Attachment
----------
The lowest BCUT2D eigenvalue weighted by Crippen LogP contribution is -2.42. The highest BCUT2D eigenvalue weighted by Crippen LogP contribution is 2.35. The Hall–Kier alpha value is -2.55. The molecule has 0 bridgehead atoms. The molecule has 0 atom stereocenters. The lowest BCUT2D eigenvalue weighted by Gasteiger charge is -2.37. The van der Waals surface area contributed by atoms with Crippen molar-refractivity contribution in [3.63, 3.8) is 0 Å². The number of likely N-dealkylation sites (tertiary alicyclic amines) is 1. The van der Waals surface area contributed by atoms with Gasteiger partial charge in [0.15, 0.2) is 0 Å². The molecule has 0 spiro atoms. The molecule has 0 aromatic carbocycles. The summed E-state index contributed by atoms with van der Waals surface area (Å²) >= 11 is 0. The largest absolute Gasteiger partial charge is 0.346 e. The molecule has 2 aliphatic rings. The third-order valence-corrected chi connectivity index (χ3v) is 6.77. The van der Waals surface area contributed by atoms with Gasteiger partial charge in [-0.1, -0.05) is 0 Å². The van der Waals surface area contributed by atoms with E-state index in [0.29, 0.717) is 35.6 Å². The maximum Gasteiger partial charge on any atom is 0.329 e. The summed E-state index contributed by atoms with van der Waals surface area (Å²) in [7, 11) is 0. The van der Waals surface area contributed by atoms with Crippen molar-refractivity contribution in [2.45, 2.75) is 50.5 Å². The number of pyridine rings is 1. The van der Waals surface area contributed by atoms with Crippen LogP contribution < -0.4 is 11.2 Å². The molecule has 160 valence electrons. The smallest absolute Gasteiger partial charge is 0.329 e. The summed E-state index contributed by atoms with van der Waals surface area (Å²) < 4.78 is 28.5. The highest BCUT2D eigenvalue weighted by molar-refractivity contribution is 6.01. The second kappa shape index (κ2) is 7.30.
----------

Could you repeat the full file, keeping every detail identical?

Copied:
The lowest BCUT2D eigenvalue weighted by Crippen LogP contribution is -2.42. The highest BCUT2D eigenvalue weighted by Crippen LogP contribution is 2.35. The Hall–Kier alpha value is -2.55. The molecule has 0 bridgehead atoms. The molecule has 0 atom stereocenters. The lowest BCUT2D eigenvalue weighted by Gasteiger charge is -2.37. The van der Waals surface area contributed by atoms with Crippen molar-refractivity contribution in [3.63, 3.8) is 0 Å². The number of likely N-dealkylation sites (tertiary alicyclic amines) is 1. The van der Waals surface area contributed by atoms with Gasteiger partial charge in [0.15, 0.2) is 0 Å². The molecule has 0 spiro atoms. The molecule has 0 aromatic carbocycles. The summed E-state index contributed by atoms with van der Waals surface area (Å²) >= 11 is 0. The largest absolute Gasteiger partial charge is 0.346 e. The molecule has 2 aliphatic rings. The third-order valence-corrected chi connectivity index (χ3v) is 6.77. The van der Waals surface area contributed by atoms with Gasteiger partial charge in [-0.1, -0.05) is 0 Å². The van der Waals surface area contributed by atoms with E-state index in [0.29, 0.717) is 35.6 Å². The maximum Gasteiger partial charge on any atom is 0.329 e. The summed E-state index contributed by atoms with van der Waals surface area (Å²) in [7, 11) is 0. The van der Waals surface area contributed by atoms with Crippen molar-refractivity contribution in [2.45, 2.75) is 50.5 Å². The number of pyridine rings is 1. The van der Waals surface area contributed by atoms with Crippen LogP contribution < -0.4 is 11.2 Å². The molecule has 160 valence electrons. The smallest absolute Gasteiger partial charge is 0.329 e. The summed E-state index contributed by atoms with van der Waals surface area (Å²) < 4.78 is 28.5. The highest BCUT2D eigenvalue weighted by molar-refractivity contribution is 6.01. The second kappa shape index (κ2) is 7.30.